The opportunity to work or live in the United States is an incredible moment for many people. When that chance is afforded to them, though, they likely have to leave their family and loved ones behind to seize the opportunity. Thankfully, there are ways for immigrants to extend similar immigration opportunities to their family and loved ones, which can help the family reunite and move forward as a happier unit.
There are two ways to acheive this goal: consular processing and adjustment of status. The first step to be taken is for the spouse to be formally recognized with a legal and official marriage. This is the first critical step. It may seem simple and obvious, but that doesn't make it any less important. Couples who intend to marry soon won't be given a pass.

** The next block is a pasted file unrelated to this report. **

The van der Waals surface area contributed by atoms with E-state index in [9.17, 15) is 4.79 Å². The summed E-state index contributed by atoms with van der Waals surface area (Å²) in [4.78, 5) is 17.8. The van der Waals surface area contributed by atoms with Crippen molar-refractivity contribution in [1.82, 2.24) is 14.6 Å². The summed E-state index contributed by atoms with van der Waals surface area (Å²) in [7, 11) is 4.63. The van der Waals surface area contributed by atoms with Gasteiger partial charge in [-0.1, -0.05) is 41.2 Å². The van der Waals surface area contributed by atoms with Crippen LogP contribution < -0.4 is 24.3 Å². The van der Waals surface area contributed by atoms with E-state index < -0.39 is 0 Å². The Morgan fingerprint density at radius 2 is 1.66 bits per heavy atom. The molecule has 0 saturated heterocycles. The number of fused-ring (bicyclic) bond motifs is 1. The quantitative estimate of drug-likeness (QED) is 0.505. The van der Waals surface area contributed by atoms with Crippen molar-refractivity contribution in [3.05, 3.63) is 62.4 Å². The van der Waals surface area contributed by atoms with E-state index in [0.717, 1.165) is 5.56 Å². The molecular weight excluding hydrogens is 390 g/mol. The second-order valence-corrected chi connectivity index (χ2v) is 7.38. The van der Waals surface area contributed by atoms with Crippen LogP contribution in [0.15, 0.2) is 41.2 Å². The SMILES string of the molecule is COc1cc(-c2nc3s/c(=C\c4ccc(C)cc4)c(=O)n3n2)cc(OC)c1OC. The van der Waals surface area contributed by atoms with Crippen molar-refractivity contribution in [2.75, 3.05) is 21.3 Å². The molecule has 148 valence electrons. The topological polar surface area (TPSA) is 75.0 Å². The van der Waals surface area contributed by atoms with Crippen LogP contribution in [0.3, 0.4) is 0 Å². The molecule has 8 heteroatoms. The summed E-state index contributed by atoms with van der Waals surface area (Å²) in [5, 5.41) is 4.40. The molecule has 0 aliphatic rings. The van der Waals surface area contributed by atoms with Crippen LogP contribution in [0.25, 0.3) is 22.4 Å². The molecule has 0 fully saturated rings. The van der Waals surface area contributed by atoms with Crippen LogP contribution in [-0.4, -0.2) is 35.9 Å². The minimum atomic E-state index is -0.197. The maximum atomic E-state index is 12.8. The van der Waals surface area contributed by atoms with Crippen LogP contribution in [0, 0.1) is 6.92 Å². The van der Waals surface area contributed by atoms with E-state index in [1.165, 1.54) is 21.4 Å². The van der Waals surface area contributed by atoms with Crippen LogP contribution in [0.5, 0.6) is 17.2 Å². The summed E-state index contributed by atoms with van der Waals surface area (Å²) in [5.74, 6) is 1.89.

With that step confirmed, you have to file a form, called I-130, on behalf of your spouse. There is also a fee, totaling $420, to complete this stage. Next, you will have to get an immigrant visa number for your spouse. The time it takes to get this number varies wildly, and depends greatly on your status. If you are a U.S. citizen, your spouse will receive special consideration (i.e. an expedited process). However, if you are a permanent resident, then your spouse will be placed on a waiting list.
Once your spouse receives this number via the status petition, the next step depends on where he or she is located. If your spouse is outside of the U.S., he or she will have to go to the local U.S. consulate to complete the visa petition (called "consular processing"). If your spouse is in the U.S. legally, then you can apply for adjustment of status via Form I-485 (this can be done at the same time as filing I-130).
Source: FindLaw, "Spouse Immigration," Accessed July 7, 2015